Who’s Affected & Why: Canine distemper is spread through the air and by direct or indirect contact with an infected animal, initially attacking a dog’s tonsils and lymph nodes. If it goes untreated, it can progress into a neurological disease. CDV is most common among young, unvaccinated dogs.
How to Prevent & Cope: Treatment for this disease is limited. The mortality rate for CDV is 50 percent. That said, prevention is key. A canine distemper vaccine is considered a core vaccine by organized veterinary medicine. Vaccination is the most effective way to prevent this illness. Other ways to prevent CDV is to keep puppies away from other dogs until they have finished their vaccination series and keeping pets away from wildlife or sick animals. (petMD)
Illness: Arthritis is an abnormal, destructive joint process that can reduce a dog’s ability to move and can also evoke pain.
Symptoms: Stiffness after moving, limited movement, joint swelling, difficulty getting up, lying down, walking.
Who’s Affected & Why: Arthritis can affect dogs of any breed, but is most common in large breeds and those have common hereditary diseases that affect the joints, such as hip dysplasia. In these breeds, arthritis afflicts 70 to 80 percent of dogs, according to a study released by the American Veterinary Medical Association.
How to Prevent & Cope: Regular exercise is essential in order to prevent or reduce the likelihood of developing arthritis. In addition, maintaining a healthy body weight and diet is also key. If you find that your dog may have arthritis, identifying it early can help reduce the long term effects of arthritis. (Vetstreet)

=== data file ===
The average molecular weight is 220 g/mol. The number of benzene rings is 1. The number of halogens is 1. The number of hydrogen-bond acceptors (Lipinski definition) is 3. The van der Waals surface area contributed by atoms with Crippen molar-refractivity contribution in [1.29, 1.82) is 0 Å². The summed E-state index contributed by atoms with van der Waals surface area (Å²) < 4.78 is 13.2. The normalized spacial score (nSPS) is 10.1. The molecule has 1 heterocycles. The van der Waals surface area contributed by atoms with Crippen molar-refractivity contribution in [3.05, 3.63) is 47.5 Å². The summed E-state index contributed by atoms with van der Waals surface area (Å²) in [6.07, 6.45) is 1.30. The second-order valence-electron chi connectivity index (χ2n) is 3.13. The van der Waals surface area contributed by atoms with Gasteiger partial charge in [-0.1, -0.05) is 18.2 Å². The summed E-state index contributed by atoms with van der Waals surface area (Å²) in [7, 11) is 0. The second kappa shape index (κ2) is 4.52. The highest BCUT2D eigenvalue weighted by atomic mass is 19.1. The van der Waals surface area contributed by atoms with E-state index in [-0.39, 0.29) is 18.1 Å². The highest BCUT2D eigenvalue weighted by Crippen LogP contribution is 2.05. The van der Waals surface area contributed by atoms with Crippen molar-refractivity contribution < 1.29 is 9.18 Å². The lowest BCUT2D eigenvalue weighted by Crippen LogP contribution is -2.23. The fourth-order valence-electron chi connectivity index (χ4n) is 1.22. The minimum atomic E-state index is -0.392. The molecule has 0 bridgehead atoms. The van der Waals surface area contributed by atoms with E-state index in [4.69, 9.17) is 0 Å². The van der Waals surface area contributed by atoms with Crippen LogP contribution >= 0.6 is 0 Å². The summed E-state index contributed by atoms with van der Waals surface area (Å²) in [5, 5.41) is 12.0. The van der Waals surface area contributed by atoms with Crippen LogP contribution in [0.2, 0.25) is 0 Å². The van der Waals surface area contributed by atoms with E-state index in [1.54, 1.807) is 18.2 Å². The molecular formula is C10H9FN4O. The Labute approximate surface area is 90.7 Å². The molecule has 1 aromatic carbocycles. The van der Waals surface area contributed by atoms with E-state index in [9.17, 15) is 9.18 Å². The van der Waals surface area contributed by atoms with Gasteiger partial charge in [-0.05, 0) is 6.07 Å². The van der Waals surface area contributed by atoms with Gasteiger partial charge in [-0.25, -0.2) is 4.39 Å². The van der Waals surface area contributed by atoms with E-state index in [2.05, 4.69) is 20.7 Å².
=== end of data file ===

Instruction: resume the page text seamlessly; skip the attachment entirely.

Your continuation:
3. Ear infections (Otitis)
Illness: An ear infection occurs when a dog’s ear becomes inflamed, most commonly by a bacterial infection.
Symptoms: Shaking, pawing at ear, scratching at ear, tilting the head, loss of balance, pain when opening the mouth.
Who’s Affected & Why: Dogs with long or floppy ears, such as Cocker Spaniels, are most susceptible to ear infections. Otitis is estimated to affect 20% of dogs in the United States. According to Veterinary Pet Insurance, ear infections ranked as the number one medical claim made for dogs this year.
How to Prevent & Cope: The best way to prevent ear infections is by maintaining a weekly cleaning schedule with a vet-approved cleaning solution. (petMD)
Illness: This intestinal infection is caused by the protozoan parasite giardia, which is the most common intestinal parasite found in humans.
Symptoms: Diarrhea that is soft, frothy, greasy and emits a strong, awful odor; vomiting; weight loss.
Who’s Affected & Why: Nearly 50 percent of young puppies and up to 100 percent of dogs housed in kennels will develop this infection. Giardia is most commonly caused by the ingestion of infected fecal material.
How to Prevent & Cope: Be sure that your dog has clean drinking water. Often, it can be soiled with feces or dirt. In addition, pick up your dog’s feces immediately and wipe them after they go. (petMD)
Illness: A dog that is grossly overweight is obese.
Symptoms: Weight gain, excess body fat, inability to exercise or move, diabetes, arthritis.
Who’s Affected & Why: According to CNN, the majority of adult dogs in the U.S. are overweight or obese. In the last year, the problem has worsened. Fifty-three percent of adult dogs were classified as obese by their veterinarians. That is approximately 41 million dogs. Middle-aged and indoor dogs are most susceptible to obesity.
How to Prevent & Cope: Maintaing a healthy and balanced diet and lifestyle for your dog is important to prevent obesity. If your dog is obese, weight loss and increased physical activity is possible with gradual, but regular treatment. (petMD)